When Paul says to “be anxious for nothing,” it makes me want to build a time machine so I can go back and give him a boot to the face.
But I realized that I’m just like Maxim in the story above. I stopped crying. I rationalized with myself that it would be arrogant of me to bring my grievances to God since the world is full of billions of people that are way worse off than I am. I figured that God would think of me as ungrateful since he has clearly enriched my life with so much. So I went stoic and told everyone, including God and myself that I was fine.
But I was only telling a half-truth, because the truth is there are many aspects of my life that are just amazing. My two sons are an indescribable magic that can not be shadowed by any other gift this side of eternity. My relationship with my wife is storybook worthy. My job is purposeful and fulfilling. And my view of Jesus and the Gospel has never been so big, so exciting, and so wonderful.
I am a seriously rich man.
But to fail to see the dichotomy in life that includes the wonderful and horrifying, the freeing and debilitating, the beautiful and grotesque is where I’m getting it wrong. To put it in simpler terms, it would be ridiculous of me of not acknowledge the pain of a deep paper cut even if the rest of my body feels good. Just take a look at King David in the Old Testament.
Side note: For the record, I have a love/hate relationship with David. The guy had more wives and girlfriends than he knew what to with and I’m sure none of them would keep their legs crossed at the request of a king. And yet he goes and takes another man’s wife. David wouldn’t last five minutes in today’s age with one wife and Victoria’s Secret commercials on every channel. Stupid jerk.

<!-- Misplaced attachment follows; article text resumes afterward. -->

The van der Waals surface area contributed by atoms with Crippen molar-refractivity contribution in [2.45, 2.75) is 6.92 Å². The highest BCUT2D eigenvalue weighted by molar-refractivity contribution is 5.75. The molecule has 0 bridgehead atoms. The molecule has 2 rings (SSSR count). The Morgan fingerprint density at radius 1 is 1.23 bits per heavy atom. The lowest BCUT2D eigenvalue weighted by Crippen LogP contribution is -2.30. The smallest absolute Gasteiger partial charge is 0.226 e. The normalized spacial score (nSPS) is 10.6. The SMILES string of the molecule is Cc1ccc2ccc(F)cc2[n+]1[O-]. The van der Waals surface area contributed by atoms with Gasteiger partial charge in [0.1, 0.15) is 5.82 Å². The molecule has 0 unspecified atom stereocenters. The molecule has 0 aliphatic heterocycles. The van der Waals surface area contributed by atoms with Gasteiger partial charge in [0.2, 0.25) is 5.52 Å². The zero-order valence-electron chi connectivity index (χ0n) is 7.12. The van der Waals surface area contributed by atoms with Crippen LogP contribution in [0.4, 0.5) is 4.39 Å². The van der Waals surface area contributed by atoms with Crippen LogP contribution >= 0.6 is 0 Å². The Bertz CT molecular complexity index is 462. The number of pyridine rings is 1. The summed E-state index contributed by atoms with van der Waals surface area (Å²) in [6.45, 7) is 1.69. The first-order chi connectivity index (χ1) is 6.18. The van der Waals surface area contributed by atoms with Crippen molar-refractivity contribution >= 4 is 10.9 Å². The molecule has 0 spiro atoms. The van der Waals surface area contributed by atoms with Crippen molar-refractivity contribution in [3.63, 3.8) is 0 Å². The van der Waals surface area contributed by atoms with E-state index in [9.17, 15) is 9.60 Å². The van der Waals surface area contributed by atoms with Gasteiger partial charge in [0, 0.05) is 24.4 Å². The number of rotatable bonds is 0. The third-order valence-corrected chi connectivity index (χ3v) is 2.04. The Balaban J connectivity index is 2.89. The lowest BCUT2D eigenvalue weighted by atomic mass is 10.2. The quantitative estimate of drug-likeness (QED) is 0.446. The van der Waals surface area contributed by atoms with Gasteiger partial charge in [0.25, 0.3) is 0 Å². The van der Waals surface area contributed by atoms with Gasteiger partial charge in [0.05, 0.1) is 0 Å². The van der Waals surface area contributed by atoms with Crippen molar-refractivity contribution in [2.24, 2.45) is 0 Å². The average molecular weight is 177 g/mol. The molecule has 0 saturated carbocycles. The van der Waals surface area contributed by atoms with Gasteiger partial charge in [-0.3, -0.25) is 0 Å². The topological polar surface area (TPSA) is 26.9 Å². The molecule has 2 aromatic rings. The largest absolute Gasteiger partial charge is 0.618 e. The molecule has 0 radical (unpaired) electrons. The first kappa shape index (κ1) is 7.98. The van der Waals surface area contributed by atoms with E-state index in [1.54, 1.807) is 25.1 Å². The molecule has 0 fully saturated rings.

But there is a lot we can learn from David’s psalms. David was the king of one of the most flourishing kingdoms in the ancient near east. He was rich and powerful beyond our wildest dreams. And he was antiquity’s very first emo. David, a man after God’s own heart, praised him endlessly for all the good things in life. For all of his paper cuts, he whined to God like a little girl who just found out her parents ate all her Halloween candy.
Which, by the way, if you think playing pranks on kids and making them cry is funny, you should watch this video at the end of this blog – but not until after you’re done reading.
So this week, I took David’s method to heart. I wrote God a letter and told him everything I was feeling. I didn’t hold back any emotion or thought, no matter how ridiculous or illogical it was. I even swore a few times because it portrayed exactly what I was feeling. Besides, if God truly knows my innermost thoughts and intents, nothing I said even remotely surprised him.